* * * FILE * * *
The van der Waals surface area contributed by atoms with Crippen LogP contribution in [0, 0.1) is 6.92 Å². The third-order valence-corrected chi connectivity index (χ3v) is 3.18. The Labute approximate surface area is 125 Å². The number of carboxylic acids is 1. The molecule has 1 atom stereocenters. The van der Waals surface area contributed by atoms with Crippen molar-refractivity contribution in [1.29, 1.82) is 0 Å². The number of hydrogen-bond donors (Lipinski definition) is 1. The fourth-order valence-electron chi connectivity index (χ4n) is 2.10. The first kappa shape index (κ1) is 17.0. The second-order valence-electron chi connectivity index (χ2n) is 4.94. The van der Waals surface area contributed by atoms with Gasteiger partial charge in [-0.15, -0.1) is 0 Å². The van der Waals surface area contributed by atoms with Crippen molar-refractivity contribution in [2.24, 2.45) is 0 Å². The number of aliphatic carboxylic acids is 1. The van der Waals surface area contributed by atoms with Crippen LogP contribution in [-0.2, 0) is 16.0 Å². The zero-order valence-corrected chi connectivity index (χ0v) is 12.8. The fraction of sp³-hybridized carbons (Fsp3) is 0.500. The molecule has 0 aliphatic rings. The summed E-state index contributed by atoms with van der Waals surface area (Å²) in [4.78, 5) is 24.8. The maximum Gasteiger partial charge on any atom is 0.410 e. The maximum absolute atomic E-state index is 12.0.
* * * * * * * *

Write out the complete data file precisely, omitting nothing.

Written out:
The van der Waals surface area contributed by atoms with Crippen LogP contribution in [0, 0.1) is 6.92 Å². The third-order valence-corrected chi connectivity index (χ3v) is 3.18. The Labute approximate surface area is 125 Å². The number of carboxylic acids is 1. The molecule has 1 atom stereocenters. The van der Waals surface area contributed by atoms with Crippen molar-refractivity contribution in [1.29, 1.82) is 0 Å². The number of hydrogen-bond donors (Lipinski definition) is 1. The fourth-order valence-electron chi connectivity index (χ4n) is 2.10. The first kappa shape index (κ1) is 17.0. The second-order valence-electron chi connectivity index (χ2n) is 4.94. The van der Waals surface area contributed by atoms with Gasteiger partial charge in [-0.15, -0.1) is 0 Å². The van der Waals surface area contributed by atoms with Crippen molar-refractivity contribution in [2.24, 2.45) is 0 Å². The number of aliphatic carboxylic acids is 1. The van der Waals surface area contributed by atoms with Crippen LogP contribution in [-0.2, 0) is 16.0 Å². The zero-order valence-corrected chi connectivity index (χ0v) is 12.8. The fraction of sp³-hybridized carbons (Fsp3) is 0.500. The molecule has 0 aliphatic rings. The summed E-state index contributed by atoms with van der Waals surface area (Å²) in [4.78, 5) is 24.8. The maximum Gasteiger partial charge on any atom is 0.410 e. The maximum absolute atomic E-state index is 12.0.